On May 8 I read in an Orange County newspaper that a company called Medline, with 340 full-time employees, had their preliminary proposed 1.2 million square foot warehouse rejected at first light, by the local town board. Medline it says is a manufacturer and distributor of medical supply products, presently located in the Middletown area. Their timeline was 2020. Well I immediately emailed the article to Town of Ulster Supervisor Jim Quigley III suggesting it would be an excellent occupant of the IBM site. Aren’t warehouses already there to some extent? It could lead to a Thruway exit at Route 209, jobs and an increased tax base. If not IBM perhaps a retro-fitting to the almost vacant Pyramid Mall would work with an extension of Sottile Drive to Route 209. Contact names were also provided, and I offered my assistance. Whether he does anything or not, I do not know. I do know however his one-word reply to me was “thanks.” It’s not like I proposed more low-income housing requiring tax credits and Pilots. What am I missing?
I’m for Rhodes
Like very many other Congressional District 19 voters, I fervently hope to have a new representative in Washington, come Nov. 6. Someone who, unlike Mr. Faso, will strongly oppose everything the current White House occupant says he wants to get done. I have not yet firmly chosen a candidate in the June 26 Democratic primary, but I will enthusiastically support whoever wins that race.
I was among the first of the more than 10,000 individual Democratic voters Gareth Rhodes has spoken with, since announcing his candidacy more than a year ago. I remember the conversation for a particular reason. It did not involve politics directly. Earlier that same day I had received the unwelcome news that a system of lighting for my bicycle was going to cost more than $250. After an in-depth discussion about bike safety, Gareth offered to personally rid me of the danger I was posing to myself and everyone in my path on night rides. He would fix me up with bike lighting at very little cost to me by buying the parts at Herzog’s and doing it himself.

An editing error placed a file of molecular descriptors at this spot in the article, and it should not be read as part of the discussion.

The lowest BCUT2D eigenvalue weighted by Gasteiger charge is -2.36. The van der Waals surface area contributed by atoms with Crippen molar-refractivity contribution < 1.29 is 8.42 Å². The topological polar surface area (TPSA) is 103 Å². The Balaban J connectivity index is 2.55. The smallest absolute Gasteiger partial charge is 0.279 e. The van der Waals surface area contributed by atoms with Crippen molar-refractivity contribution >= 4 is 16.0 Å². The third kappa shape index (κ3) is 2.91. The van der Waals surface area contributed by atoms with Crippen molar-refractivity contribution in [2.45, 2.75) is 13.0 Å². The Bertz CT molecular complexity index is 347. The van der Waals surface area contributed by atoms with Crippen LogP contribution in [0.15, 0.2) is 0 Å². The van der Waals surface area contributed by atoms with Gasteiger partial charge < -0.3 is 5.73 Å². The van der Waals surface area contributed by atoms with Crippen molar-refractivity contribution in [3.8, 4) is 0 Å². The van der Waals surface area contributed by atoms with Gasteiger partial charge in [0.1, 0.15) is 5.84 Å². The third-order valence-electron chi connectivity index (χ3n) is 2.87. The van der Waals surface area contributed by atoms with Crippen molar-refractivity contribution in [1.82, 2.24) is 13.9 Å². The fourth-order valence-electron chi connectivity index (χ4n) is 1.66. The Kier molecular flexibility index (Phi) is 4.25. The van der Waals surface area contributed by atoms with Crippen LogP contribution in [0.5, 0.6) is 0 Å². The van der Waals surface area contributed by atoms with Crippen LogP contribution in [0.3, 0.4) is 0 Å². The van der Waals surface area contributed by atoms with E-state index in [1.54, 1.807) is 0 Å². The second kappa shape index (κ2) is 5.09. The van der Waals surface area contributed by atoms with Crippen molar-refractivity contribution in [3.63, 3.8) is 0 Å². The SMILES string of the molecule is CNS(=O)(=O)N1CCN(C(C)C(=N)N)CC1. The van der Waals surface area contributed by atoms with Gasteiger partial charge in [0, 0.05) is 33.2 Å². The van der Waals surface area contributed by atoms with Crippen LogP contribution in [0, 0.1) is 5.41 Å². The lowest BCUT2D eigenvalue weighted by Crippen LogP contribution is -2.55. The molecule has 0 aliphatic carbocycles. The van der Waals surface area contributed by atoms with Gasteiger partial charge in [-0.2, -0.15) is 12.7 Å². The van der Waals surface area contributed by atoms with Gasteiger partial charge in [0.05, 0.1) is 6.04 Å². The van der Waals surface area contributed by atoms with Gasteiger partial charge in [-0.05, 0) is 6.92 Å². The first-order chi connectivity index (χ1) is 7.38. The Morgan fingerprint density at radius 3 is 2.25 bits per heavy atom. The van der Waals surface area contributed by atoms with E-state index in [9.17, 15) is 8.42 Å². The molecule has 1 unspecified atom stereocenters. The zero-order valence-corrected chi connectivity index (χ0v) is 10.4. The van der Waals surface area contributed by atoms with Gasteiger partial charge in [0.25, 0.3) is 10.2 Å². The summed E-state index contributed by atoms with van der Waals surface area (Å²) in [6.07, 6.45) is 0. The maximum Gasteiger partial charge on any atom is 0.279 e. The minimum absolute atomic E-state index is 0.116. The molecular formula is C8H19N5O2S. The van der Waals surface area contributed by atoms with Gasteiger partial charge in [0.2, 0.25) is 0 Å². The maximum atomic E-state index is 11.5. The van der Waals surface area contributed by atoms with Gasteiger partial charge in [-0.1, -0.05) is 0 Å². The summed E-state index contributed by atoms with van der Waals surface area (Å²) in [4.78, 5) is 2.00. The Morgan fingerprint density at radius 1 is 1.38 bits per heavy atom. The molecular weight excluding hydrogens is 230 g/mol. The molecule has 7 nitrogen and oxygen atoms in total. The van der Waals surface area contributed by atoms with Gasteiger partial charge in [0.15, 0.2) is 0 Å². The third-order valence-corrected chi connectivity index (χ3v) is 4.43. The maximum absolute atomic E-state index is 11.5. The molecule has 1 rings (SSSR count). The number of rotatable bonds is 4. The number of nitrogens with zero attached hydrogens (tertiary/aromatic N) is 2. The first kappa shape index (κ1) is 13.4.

Gareth was thereby addressing the needs of possible future constituents by saving me an unnecessary expense, by improving the safety of one rider (me) and that of untold numbers of innocent pedestrians, and by adding two lights (front and back) to Kingston’s notoriously dark nighttime streets. What a guy!
Wacky heartbeat? Suspect your DECT
Do you struggle with heartbeat issues or know of someone who does? Or of someone who met the misfortune of sudden cardiac death because of it? These troubles are happening more often nowadays. Why?
When my heartbeat also became unstable a few years ago, I sure didn’t want an implanted electrical device! But I was lucky: someone told me that wireless radiation, WiFi, has health effects. I looked into this, and good thing I did! I removed the cordless DECT phone I had adopted three years earlier and reinstalled land phones. Within a few days at most, my heartbeat settled down.
So, how could my cordless setup disrupt my heartbeat? The chaotic hash of pulsed wireless frequencies emitted 24/7 by it had been scrambling the VGCCs of my heart’s pacemaker cells. This term must become a household word. VGCCs are the Voltage-Gated Calcium Channels in the cell membrane. They are exquisitely frequency-sensitive, and their harmonious activation is what regulates our body systems, hormones and neurotransmitters. Recent “smart” meter research shows that pulsed radiation from them can disrupt heartbeat, too.
And heartbeat isn’t the only thing going wrong because wireless frequencies are interfering. A lot else is going wrong; and we need to know about this, because it’s what’s driving the major epidemics we’re now facing. It’s time to be wise: shut this stuff off whenever possible and don’t do 5G wireless. Everyone can begin to learn about the VGCCs by searching the Web for “Dr. Pall EMF VGCC.” See the 14 minute YouTube talk first. (And maybe take note of the new film on the addictive aspect of digital devices and media that Stop Smart Meters Woodstock NY will be screening on June 9, 7 p.m. at the Woodstock Library.)
Kate Reese Hurd